Bulldogs are one of the most popular dog breeds in the US—in fact, they’re #4. With a personality that’s calm, courageous, and friendly, it’s not hard to see why people fall head over heels for this breed. From English to French, it might be said that bulldogs are having a moment. Everyone from Lady Gaga and Leonardo DiCaprio to John Legend (his dog even has a Twitter account!) seems to have a bulldog as a sidekick, so there’s clearly something special about these dogs. Here are 10 things you might not know about this trusty and adorable breed.
Bulldogs were officially inducted into the American Kennel Club in 1886. That’s 130 years ago!
Bulldogs were originally bred for bull baiting. This explains the stout stature (for a low center of gravity) and underbite, which made it easier for them to grab onto what they were biting. Fortunately, the vicious sport of bull baiting is now a thing of yesteryear.
Mama bulldogs, of course! It is not uncommon for the breed to be delivered via c-section. The Telegraph sheds more light on that here. Most often, c-section is necessary because the pups’ heads are too big to fit through the birthing canal.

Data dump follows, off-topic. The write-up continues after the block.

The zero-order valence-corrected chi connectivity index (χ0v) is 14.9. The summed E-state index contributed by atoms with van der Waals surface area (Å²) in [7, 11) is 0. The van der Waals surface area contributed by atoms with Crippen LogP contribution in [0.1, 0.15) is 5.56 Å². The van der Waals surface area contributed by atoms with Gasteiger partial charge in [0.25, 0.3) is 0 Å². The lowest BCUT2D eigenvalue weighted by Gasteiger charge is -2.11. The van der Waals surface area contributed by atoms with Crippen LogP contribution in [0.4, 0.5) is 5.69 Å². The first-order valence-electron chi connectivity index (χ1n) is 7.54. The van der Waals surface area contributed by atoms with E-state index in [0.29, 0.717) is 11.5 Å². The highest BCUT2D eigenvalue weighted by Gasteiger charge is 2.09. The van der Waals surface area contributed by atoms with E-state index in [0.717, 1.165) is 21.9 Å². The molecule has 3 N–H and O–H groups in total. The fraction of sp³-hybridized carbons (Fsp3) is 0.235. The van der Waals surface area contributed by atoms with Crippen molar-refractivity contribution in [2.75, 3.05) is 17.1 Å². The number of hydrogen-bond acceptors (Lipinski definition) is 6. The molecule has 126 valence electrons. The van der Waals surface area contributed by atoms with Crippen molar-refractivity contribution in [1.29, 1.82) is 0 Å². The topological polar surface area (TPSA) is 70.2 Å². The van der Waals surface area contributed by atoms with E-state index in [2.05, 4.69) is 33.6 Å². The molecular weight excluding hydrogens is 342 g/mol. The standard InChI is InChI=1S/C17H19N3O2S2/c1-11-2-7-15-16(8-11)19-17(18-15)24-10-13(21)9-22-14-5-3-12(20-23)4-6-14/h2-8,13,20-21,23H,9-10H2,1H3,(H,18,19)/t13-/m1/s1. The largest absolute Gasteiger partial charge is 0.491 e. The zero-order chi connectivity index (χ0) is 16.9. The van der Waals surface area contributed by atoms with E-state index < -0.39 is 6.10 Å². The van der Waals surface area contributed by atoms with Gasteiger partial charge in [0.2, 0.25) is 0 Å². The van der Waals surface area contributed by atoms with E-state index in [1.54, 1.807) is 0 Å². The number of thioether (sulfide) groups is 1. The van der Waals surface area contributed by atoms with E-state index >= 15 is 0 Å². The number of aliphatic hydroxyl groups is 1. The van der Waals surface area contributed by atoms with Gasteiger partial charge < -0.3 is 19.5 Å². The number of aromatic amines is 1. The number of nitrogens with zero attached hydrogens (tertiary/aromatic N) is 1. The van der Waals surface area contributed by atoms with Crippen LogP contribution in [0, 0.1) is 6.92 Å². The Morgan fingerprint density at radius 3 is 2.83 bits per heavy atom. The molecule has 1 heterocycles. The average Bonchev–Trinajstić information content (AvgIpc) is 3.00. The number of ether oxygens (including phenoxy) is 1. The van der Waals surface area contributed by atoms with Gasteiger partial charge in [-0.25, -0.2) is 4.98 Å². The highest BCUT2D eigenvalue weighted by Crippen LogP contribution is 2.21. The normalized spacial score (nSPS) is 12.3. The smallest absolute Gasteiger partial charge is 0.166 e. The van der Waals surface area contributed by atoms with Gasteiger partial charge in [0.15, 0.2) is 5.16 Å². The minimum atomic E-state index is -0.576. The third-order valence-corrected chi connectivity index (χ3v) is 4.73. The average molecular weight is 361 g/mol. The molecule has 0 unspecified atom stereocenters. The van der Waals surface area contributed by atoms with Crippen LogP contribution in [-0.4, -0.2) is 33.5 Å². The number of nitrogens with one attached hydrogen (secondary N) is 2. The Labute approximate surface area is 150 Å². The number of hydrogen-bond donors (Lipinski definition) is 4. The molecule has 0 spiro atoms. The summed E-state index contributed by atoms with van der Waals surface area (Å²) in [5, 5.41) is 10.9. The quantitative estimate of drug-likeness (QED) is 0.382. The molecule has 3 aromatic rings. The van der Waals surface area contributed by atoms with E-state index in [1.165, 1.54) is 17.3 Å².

Back in the days of bull baiting, the dogs were bred for their wrinkles. The blood that flew during bull baiting was effectively blocked from getting into the dog’s eyes during battle because of the folds of skin. Brutal. Fun fact: those adorable wrinkles need to be wiped routinely in order to avoid infections.
Be it the prestigious Yale University or U.S. Marine Corps, the breed plays mascot for a number of legendary institutions. Who could possibly deny the tenacity of that bow-legged pose?
Snoring, drooling, farting—yep! All the endearing stuff. Bulldogs are brachycephalic (a condition caused by their short snouts), which makes them prone to gassiness and snorting.
Bulldogs come in 10 different colors and four different markings. This could mean brindle, fawn, piebald and more. For a full list of standard colors and markings, you can check out AKC’s website here.
Bulldogs don’t require a great deal of exercise, so a quick jaunt around the block during the not-so-hot part of day and hang sessions on the couch fit the bill perfectly for this medium-energy dog.
In fact, the UKC (United Kennel Club) classifies bulldogs under the companion category. Bulldogs love kids, which makes them great for families. Loving as they are, a bit of the old world bulldog endures, which also makes them well-suited for the night shift guarding the house.